Common Acne Myths

Acne Myths

Acne Mythology

Acne has got to be one of the most misunderstood conditions on the planet, and with good reason.  For most of us, acne tends to ‘burn out’, or resolve itself, whether after a brief spell or years of torment.  When that day finally comes, whatever the acne sufferer was doing at the time generally gets the credit.  Additionally, a breakout can take an average of three months to show itself, making it difficult to accurately pinpoint the cause.

 

If you or a loved one is dealing with breakouts that aren’t clearing up, you have probably been on the receiving end of a lot of well meaning advice.  Most of the advice, unfortunately, does little to help your condition, because it’s largely based on mythology and has nothing to do with evidence-based science.  Let’s take a little journey through some of the more common beliefs, and see if we can shed some light on the subject.

You’ll grow out of it

False.  While this may be true for some, for others it often leaves them wondering ‘What’s wrong with me?’ Many people suffer with acne well into their middle years. According to a survey done by dermatologists at the University of Alabama-Birmingham:

  • In their 20s, 50.9% of women and 42.5% of men in their 20s reported experiencing adult acne
  • In their 30s, 35.2% of women and 20.1% of men reported adult acne
  • In their 40s, 26.3% of women and 12% of men reported experiencing acne
  • Even in their 50s, 15.3% of women and 7.3% of men reported experiencing acne

The belief that it’s only a teenage problem often leads to delayed treatment, which could have saved years of embarrassment, lowered self esteem, and physical scars.

It’s the chocolate

False.  And it’s not the fries, it’s the salt on the fries.  Foods high in iodine and androgen hormone are a huge culprit.  This includes iodized salt, kelp, shellfish, sports drinks and meal supplement bars.  Watch for iodine in your vitamin supplements, and drastically cut down on all dairy products.  Peanuts, peanut butter, corn oil and wheat germ are also out.

 

Too much (or not enough) sex

Sorry, false.  It’s an old one, and it gets you either way. This is the stuff grandmothers lived for, right?  I suppose the onset of puberty also signaling the first signs of acne were to blame.  No truth to it whatsoever.

 

It’s your hygiene

Wrong.  This one is so unfair.  Most people with acne will over scrub, they so badly want to solve the problem.  Unfortunately, many cleansers marketed for acne actually have ingredients that will make acne worse.  And for the record, it’s not caused by the natural oils in your hair, either.

Prescription medication will clear your skin

Big maybe.  Many acne sufferers, not knowing where else to turn, will enlist western medicine when drugstore remedies fail.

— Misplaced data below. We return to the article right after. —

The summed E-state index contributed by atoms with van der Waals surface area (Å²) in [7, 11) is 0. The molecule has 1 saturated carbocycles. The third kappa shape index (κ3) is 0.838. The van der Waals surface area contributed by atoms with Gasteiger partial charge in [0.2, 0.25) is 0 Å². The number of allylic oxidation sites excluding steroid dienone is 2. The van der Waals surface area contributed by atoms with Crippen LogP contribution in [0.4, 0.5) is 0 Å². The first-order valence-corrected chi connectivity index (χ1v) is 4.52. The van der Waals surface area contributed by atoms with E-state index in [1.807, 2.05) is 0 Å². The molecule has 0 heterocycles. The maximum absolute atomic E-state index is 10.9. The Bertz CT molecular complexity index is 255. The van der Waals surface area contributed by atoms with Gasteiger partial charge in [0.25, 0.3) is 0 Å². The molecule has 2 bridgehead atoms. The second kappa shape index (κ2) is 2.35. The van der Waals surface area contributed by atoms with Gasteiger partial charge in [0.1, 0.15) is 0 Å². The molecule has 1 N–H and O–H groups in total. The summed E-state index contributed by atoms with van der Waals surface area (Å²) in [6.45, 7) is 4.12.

The first line of defense for many doctors is to prescribe antibiotics, and a patient may be on these for literally years.  Topical prescription retinoid (vitamin A derived) creams or gels are common.  Spironolactone, a blood pressure medication, is also frequently prescribed, as are birth control pills.  Many have heard of the infamous Isotretinoin (Accutane®), which was originally marketed as a last resort medication but has become much more loosely prescribed.

All of these medications come with varying degrees of side effects ranging from mild to life threatening, and very frequently the patient does not experience relief from their acne.  My experience has been that the disillusioned acne patient, having tried everything, becomes depressed at the prospect of never finding a solution.

What you can do today

1. Make sure all your products (cleanser, moisturizer, sunscreen, makeup and hair care) are free of pore cloggers.  A list of commonly found pore clogging ingredients can be found at SkinTherapyStudio.com in the Clear Skin Acne Therapy section, under Acne Information. Never trust labels; there is no regulation for the wording placed on labels, and even acne products often contain clogging (comedogenic) ingredients!  Ditto for ‘oil free’ products, which contain synthetic oils such as isopropyl myristate and myristyl myristate, and are among the worst offenders.

2. Get enough sleep and reduce your stress.  If you don’t, increased male hormones are the result, which leads to breakouts.

3.  Eliminate all fabric softeners from your laundry.  No exceptions!  They are extremely pore clogging.

4. Cut out dairy, salty and prepackaged food, and all fast food.  The same goes for peanut products, sushi, shellfish and organ meats.

5. Ice your inflamed breakouts for two minutes, twice per day, rubbing in a circular motion and not holding the ice in any one place for more than a few seconds.

6. Check to ensure you are not taking a low-estrogen form of birth control.  These make acne worse.

These tools can be implemented right away, and will lessen the chance of future breakouts.  But they are by no means complete.  A treatment program that really works will take into account the whole lifestyle of the acne sufferer, and offer solutions based on science rather than the myths passed down from grandma’s kitchen table.

Go to Skin Therapy Studio.com to learn more about what you can do to clear your skin.